Porter's Five Forces Model in Business

by Jackie Lohrey; Updated September 26, 2017
drawing a graph

In 1979, Michael Porter, a Harvard Business School professor, identified five forces you can use to assess competition within your industry. These five forces are a supplier’s bargaining power, customer’s bargaining power, degree of competitive rivalry, threat of substitute products and the threat of new entrants to your target market. A five forces analysis is useful for assessing your competitive position and for making decisions about whether a new business idea or a new product has any profit potential.

Supplier Power

Supplier bargaining power refers to how much control your suppliers have over the amount you pay for raw materials and finished goods. The number of suppliers from which you have to choose, whether the products or services they offer are essential or discretionary, the expense involved in locating and switching to another supplier and the size of the suppliers business all work together to determine how easy it is for a supplier to increase prices.

Customer Power

Customer bargaining power refers to whether it’s your business or the customer who ultimately controls your pricing structure. Factors include the number of customers in your target market, the importance of each one, how many alternatives customers have and how easy it is for them to switch to a competitor. The more power customers have, the more they can influence and drive prices downward and, in the end, the more they can affect your profit ratios.

Competitive Rivalry

A competitive rivalry analysis determines whether your business has -- or needs to work harder to develop -- a competitive edge. If your target market includes numerous competitors, all offering similar products and services, suppliers and buyers have no real incentive to purchase from your business exclusively, unless you introduce competitive price reductions. As a result, competitive rivalry is high. In contrast, if no other business can duplicate what you do or sell what you sell, customer loyalty increases and competitive rivalry decreases.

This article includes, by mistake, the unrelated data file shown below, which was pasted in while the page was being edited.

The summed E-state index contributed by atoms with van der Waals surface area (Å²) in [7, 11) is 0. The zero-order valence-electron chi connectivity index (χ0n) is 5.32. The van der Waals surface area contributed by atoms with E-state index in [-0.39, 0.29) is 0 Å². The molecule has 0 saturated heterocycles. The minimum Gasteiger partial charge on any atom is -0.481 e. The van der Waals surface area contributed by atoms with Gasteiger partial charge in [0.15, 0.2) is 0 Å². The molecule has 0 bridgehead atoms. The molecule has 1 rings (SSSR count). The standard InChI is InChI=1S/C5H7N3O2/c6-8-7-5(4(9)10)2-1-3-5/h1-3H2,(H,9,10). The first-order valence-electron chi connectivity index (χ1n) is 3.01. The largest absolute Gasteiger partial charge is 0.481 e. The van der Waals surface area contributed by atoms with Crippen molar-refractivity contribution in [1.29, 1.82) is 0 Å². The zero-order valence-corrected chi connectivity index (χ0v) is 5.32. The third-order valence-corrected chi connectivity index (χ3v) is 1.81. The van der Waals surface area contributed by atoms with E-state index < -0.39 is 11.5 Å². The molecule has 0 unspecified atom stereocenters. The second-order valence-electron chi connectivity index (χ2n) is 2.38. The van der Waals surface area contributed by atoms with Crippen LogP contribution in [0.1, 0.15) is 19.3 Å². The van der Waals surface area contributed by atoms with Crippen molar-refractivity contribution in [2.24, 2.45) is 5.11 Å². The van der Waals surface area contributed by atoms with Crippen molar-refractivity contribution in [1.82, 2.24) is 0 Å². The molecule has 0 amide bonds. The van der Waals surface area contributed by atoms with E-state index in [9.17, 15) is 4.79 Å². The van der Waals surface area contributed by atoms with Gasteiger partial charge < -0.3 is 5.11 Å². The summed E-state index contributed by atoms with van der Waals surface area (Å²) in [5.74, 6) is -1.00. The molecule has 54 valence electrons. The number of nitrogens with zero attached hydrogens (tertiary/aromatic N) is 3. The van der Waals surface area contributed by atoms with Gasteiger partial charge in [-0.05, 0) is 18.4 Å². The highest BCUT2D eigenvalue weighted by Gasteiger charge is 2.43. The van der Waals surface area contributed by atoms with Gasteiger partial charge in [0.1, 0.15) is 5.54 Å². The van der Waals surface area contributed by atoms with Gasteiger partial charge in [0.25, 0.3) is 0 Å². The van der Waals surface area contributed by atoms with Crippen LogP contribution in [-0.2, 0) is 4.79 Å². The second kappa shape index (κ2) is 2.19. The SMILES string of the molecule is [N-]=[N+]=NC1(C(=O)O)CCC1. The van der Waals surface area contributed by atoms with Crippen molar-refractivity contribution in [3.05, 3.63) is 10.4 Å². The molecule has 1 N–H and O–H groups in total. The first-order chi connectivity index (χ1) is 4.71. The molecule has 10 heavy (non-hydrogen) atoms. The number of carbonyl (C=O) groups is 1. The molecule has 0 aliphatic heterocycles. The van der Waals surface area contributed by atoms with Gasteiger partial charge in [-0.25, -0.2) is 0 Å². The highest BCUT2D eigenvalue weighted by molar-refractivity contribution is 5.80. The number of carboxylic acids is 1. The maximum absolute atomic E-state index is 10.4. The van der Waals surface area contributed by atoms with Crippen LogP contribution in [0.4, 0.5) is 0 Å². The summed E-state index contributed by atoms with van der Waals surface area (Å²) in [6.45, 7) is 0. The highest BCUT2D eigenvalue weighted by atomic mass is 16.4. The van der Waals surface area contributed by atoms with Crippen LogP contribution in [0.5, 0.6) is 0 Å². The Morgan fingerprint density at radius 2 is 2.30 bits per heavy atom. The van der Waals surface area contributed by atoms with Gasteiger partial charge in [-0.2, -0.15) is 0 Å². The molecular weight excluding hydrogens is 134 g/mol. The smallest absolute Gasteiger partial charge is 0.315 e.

Substitution Threats

A substitute is something that meets the same need and is of similar quality to your product. A high substitution threat links directly to the number of credible, available substitutes from which customers have to choose. The higher the threat, the more this generally limits the price your business can charge.

New Entry Threats

The easier it is for a new business to enter your industry or for an existing business to supply new products and services to your target market -- and compete effectively -- the greater the new entry threat. For this reason, businesses in industries with strong entry barriers such as high capital requirements or many federal and state compliance regulations, as well as those having a well-established brand or proprietary manufacturing processes enjoy fewer new entry threats.

About the Author

Based in Green Bay, Wisc., Jackie Lohrey has been writing professionally since 2009. In addition to writing web content and training manuals for small business clients and nonprofit organizations, including ERA Realtors and the Bay Area Humane Society, Lohrey also works as a finance data analyst for a global business outsourcing company.

Photo Credits

  • violetkaipa/iStock/Getty Images